Starting small with pilots and capitalizing on quick wins

The IDEA Lab uses a seeding model; employees with innovative ideas can receive a small sum of seeding money to explore their idea. If the activity shows signs of success, the results are used as evidence to receive larger funding from the Department. This lean, evidence-based approach – starting small with pilots and iterating based on results – encourages a culture of experimentation, and lets good ideas "bubble up" from unexpected places.

Institutionalizing change through employee-driven initiatives

Recognized the pattern of how adoption is diffused through a large organization [crosslink back to Adoption Curve discussion], HHS leadership has focused its internal efforts on the early adopters. Acknowledging their ideas and providing the resources to help achieve their goals help to generate early wins. Having small successes to point to builds further buy-in across the organization. HHS leadership is explicit that the central support provided for innovative tools is ultimately driven by the demand of the offices that recognize the value of a particular tool. Attempting to drive change by imposing edicts from the top is not an effective way to genuinely transform ways of working; instead, uptake is driven by HHS offices and divisions that genuinely embracing new approaches.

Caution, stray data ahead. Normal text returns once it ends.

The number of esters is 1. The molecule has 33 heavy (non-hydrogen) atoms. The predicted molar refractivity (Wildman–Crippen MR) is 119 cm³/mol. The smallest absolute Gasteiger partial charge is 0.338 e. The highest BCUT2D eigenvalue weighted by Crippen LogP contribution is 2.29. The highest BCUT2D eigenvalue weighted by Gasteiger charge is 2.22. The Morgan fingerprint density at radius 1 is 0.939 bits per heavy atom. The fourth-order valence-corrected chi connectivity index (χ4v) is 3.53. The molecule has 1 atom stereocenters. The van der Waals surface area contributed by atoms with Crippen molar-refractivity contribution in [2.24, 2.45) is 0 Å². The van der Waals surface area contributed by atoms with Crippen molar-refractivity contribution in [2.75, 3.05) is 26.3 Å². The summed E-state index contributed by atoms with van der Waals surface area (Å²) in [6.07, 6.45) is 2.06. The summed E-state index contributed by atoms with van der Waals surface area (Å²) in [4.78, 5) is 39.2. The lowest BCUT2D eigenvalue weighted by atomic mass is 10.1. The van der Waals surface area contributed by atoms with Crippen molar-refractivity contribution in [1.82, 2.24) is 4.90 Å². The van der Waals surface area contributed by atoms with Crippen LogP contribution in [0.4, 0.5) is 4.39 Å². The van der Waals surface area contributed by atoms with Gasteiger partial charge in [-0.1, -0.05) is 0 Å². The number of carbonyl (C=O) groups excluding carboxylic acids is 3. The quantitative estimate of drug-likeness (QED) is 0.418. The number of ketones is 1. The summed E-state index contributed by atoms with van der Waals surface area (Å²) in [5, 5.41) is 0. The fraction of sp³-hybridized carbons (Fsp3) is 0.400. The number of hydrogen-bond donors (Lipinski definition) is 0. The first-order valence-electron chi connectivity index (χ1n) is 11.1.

Read more: Samantha Ehlinger, " HHS Innovation Day Tries to 'hack the red tape'." FedScoop, July 14, 2016.

Driving change from the top